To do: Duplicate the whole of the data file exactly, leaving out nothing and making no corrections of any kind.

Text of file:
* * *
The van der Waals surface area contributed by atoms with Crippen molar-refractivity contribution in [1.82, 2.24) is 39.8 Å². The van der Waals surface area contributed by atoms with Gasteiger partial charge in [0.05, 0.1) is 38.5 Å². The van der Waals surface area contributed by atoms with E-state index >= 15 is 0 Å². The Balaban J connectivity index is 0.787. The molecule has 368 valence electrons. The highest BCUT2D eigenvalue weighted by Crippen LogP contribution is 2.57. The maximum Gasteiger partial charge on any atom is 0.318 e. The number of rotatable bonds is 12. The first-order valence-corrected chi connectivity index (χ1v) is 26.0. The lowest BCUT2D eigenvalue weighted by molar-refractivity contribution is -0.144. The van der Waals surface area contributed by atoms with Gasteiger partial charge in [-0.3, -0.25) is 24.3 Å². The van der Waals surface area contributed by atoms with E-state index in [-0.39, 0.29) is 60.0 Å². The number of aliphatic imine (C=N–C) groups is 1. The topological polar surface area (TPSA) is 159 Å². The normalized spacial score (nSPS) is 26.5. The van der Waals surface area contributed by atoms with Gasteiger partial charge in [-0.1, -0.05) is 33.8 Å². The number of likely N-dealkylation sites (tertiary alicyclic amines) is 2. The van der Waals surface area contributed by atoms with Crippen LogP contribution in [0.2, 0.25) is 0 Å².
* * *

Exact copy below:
The van der Waals surface area contributed by atoms with Crippen molar-refractivity contribution in [1.82, 2.24) is 39.8 Å². The van der Waals surface area contributed by atoms with Gasteiger partial charge in [0.05, 0.1) is 38.5 Å². The van der Waals surface area contributed by atoms with E-state index >= 15 is 0 Å². The Balaban J connectivity index is 0.787. The molecule has 368 valence electrons. The highest BCUT2D eigenvalue weighted by Crippen LogP contribution is 2.57. The maximum Gasteiger partial charge on any atom is 0.318 e. The number of rotatable bonds is 12. The first-order valence-corrected chi connectivity index (χ1v) is 26.0. The lowest BCUT2D eigenvalue weighted by molar-refractivity contribution is -0.144. The van der Waals surface area contributed by atoms with Gasteiger partial charge in [-0.3, -0.25) is 24.3 Å². The van der Waals surface area contributed by atoms with E-state index in [-0.39, 0.29) is 60.0 Å². The number of aliphatic imine (C=N–C) groups is 1. The topological polar surface area (TPSA) is 159 Å². The normalized spacial score (nSPS) is 26.5. The van der Waals surface area contributed by atoms with Gasteiger partial charge in [-0.1, -0.05) is 33.8 Å². The number of likely N-dealkylation sites (tertiary alicyclic amines) is 2. The van der Waals surface area contributed by atoms with Crippen LogP contribution in [0.2, 0.25) is 0 Å².